A few more hours of running and hiking and we arrived at the first real horror, a feature the map described as a “scenic side trip” dubbed “Testicle Spectacle,” allegedly named by a Barkley victim who made the sign of the cross upon first witnessing what lay ahead. We were at the top of a power line right-of-way clearing that stretched steeply down into the valley. Wasted-looking humans wearing colorful synthetic fabrics, slick with sweat, were clambering out of the void. Going down was quite challenging, with a few short nearly vertical drops and longer dirt sections that could only be navigated by butt-sliding. We struggled to the bottom, got our bibs punched at the checkpoint, and turned around to march out, crawling on hands and knees where necessary.
At some point my mind fused the identities of Lazarus Lake and Leonard Smalls, the Harley-riding villain of “Raising Arizona” played by Randall “Tex” Cobb. Ray would provide a reinterpreted description from the movie:
He was horrible. The lone race director of the apocalypse. A man with all the powers of Hell at his command. He could turn turn the day into night and lay to waste everything in his path. He was especially hard on the dilettantes – the untrained and the gentle runners. He left a scorched earth in his wake befouling even the sweet mountain breeze that whipped across his brow. I didn’t know where he came from or why. I didn’t know if he was dream or vision.
I dutifully crossed myself as I clambered up out of the valley and took a few minutes to regroup. There was a runner prone and getting some attention, probably in the early stages of heat exhaustion. Ray pointed out Leonard, the experienced power hiker, and I made a mental note of his appearance with his walking stick.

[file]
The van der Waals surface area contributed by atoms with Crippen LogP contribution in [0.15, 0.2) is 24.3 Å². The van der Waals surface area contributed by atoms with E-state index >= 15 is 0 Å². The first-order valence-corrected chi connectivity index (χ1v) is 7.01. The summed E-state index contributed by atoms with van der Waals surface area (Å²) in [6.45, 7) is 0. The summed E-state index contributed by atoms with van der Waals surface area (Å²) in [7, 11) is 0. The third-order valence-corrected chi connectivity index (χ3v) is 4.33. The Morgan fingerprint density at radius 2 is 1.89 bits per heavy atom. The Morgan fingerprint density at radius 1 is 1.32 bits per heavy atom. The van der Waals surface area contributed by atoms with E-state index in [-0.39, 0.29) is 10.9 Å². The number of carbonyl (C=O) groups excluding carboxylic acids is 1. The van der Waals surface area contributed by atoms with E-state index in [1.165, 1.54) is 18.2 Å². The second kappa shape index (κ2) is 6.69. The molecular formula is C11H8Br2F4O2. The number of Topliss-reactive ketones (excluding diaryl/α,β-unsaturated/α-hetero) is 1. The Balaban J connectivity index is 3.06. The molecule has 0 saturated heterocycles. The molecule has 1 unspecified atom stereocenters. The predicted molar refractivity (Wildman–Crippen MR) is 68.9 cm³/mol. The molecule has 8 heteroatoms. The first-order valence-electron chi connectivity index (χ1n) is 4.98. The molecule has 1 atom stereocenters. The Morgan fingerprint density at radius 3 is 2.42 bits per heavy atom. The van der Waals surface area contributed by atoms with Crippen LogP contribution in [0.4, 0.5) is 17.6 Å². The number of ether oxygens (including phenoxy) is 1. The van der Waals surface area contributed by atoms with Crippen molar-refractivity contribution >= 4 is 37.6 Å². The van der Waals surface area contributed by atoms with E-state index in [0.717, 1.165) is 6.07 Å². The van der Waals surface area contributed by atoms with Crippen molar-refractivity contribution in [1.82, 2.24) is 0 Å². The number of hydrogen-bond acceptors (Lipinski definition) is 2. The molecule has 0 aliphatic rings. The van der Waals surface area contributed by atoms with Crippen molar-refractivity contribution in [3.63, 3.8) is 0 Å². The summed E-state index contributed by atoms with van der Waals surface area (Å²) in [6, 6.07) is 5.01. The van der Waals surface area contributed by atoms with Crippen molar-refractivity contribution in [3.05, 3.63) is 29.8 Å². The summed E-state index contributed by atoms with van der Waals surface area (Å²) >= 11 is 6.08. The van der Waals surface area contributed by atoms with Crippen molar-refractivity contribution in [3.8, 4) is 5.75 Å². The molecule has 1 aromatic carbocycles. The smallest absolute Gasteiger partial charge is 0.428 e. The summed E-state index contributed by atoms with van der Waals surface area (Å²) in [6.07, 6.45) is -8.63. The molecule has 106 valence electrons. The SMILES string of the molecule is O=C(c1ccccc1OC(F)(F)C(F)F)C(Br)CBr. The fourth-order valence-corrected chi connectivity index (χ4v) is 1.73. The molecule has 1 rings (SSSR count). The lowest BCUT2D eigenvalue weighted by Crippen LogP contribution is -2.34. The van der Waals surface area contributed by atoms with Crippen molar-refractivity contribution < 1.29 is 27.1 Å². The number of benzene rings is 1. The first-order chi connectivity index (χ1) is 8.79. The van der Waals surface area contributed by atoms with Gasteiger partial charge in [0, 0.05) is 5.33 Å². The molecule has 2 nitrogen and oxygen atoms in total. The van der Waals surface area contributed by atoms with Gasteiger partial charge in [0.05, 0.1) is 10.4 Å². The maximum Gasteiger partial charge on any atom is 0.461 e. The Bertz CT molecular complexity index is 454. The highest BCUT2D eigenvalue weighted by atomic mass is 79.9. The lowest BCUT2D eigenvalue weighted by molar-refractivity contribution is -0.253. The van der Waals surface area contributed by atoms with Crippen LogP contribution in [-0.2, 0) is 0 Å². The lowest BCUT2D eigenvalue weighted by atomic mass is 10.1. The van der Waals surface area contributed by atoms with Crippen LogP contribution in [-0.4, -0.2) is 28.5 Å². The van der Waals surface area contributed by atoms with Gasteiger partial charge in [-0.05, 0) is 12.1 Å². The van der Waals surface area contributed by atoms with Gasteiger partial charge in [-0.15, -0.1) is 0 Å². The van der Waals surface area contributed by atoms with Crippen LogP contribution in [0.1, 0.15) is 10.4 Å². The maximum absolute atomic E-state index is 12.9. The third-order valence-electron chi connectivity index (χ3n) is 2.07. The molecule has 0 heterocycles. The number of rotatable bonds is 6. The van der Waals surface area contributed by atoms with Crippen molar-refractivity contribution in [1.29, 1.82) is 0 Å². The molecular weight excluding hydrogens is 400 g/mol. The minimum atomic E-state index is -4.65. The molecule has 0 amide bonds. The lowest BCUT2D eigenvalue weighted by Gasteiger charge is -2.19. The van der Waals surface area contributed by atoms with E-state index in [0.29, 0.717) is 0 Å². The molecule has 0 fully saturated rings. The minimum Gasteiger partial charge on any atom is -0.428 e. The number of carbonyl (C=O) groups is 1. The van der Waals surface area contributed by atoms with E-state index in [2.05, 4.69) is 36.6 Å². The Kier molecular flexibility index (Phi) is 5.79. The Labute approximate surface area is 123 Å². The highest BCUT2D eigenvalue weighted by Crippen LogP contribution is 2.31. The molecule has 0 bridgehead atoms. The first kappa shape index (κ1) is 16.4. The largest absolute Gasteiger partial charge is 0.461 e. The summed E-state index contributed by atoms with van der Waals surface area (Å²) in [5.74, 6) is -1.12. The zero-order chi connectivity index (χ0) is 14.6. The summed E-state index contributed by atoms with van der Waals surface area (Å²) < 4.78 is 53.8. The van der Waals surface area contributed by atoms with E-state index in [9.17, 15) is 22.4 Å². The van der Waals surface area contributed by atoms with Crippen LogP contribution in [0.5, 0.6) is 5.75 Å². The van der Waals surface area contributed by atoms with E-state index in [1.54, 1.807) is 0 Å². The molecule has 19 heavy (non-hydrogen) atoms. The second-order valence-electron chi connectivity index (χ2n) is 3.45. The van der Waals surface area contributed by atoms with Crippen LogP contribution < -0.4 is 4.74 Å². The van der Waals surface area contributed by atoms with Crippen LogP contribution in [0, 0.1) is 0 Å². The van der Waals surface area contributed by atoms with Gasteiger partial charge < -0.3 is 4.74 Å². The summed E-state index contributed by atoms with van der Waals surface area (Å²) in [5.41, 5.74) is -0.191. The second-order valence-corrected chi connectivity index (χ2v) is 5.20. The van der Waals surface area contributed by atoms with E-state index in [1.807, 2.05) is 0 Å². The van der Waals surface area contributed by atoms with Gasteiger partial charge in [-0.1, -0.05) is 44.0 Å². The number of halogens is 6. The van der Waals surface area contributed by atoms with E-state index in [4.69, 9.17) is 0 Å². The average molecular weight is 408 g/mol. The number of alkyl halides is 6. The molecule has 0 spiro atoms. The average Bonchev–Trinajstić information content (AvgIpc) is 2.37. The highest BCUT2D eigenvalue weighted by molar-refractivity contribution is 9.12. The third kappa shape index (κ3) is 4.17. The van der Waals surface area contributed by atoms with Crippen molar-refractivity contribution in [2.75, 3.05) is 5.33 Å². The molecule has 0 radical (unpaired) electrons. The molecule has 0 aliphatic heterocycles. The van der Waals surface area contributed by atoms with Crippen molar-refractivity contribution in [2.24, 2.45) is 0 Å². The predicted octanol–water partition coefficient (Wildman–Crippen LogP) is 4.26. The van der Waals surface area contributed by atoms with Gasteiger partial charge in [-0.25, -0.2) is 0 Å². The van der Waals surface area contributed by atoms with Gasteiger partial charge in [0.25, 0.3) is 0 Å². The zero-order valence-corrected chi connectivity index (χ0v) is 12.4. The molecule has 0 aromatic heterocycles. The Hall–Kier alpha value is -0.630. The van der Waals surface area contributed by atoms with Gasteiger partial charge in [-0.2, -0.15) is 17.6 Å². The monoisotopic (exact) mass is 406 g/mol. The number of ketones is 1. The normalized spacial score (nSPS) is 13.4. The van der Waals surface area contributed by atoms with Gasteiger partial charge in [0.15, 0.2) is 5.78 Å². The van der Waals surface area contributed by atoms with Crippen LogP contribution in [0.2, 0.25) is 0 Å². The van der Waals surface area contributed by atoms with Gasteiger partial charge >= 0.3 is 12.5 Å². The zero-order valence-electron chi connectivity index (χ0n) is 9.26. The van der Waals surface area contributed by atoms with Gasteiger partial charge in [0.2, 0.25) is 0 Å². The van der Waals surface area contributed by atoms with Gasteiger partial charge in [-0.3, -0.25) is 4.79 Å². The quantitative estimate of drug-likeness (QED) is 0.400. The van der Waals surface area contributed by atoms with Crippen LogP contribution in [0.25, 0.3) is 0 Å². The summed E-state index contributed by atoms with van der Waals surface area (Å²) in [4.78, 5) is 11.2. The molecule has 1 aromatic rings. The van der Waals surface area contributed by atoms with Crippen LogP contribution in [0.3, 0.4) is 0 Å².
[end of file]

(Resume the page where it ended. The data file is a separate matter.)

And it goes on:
An entrant with a British accent asked me if I had any water to spare. I didn’t have a sanitary way to share water from my hydration pack so I declined, but kept an eye on him until we made the next aid station. It was at the bottom of the other side of the mountain, near the entrance to Brushy Mountain State Penitentiary.
The prison was closed in 2009, and Laz had arranged for the course to go through it, passing the cell that once held James Earl Ray. There was a checkpoint in “The Hole,” a tiny cell in a pitch-black corridor. Runners clumped around anyone with a light and lined up to get their bibs punched.
The relative cool and shade was a relief, but the comforts of prison life did not last long. We were at a low point topographically, and would soon be at a low point spiritually. The Rat was just ahead, to be followed by the infamous Rat Jaw ascent.
Rat Jaw is the stuff of legends. It’s a steep climb, of course, but overgrown with saw briars. These are too tall to see over and do to exposed flesh what their name implies. There is no trail, and the way is vaguely indicated by a fallen power line and an unrelenting ascent to a fire tower at the top of the mountain.
To get to this attraction, we had to scale The Rat, a short but very steep exposed rocky outcropping. I put on my Harbor Freight oil change gloves to get a better grip on a steel cable that once supported a utility pole and hauled myself up. Under the sun it was very slow going.
I rejoined Ray at the base of Rat Jaw. I had some idea of what to expect based on his report. We plunged in, trying to pick out a path between the thorny bushes. The scratching was annoying, but the real irritation was the constant snagging on clothes and gear. My hat got snatched repeatedly and soon looked like it had been in a blender. We were making slow progress and at one point Ray stepped to one side and offered to let me break trail. Against my best judgment, I forged ahead, eager to take on the challenge.
Within 20 minutes I was up ahead but firmly stuck. In a half crouch I crept left and right but couldn’t find a way up. I couldn’t stand to get a look around and couldn’t sit to rest. Eventually I found something sort of flat to park my butt on and sat to drink some water and breathe. Between the tops of the briers I had a gorgeous view, all green hills. I shouted at Ray and added some oaths for good measure but didn’t hear anything back. For the first time, I was alone.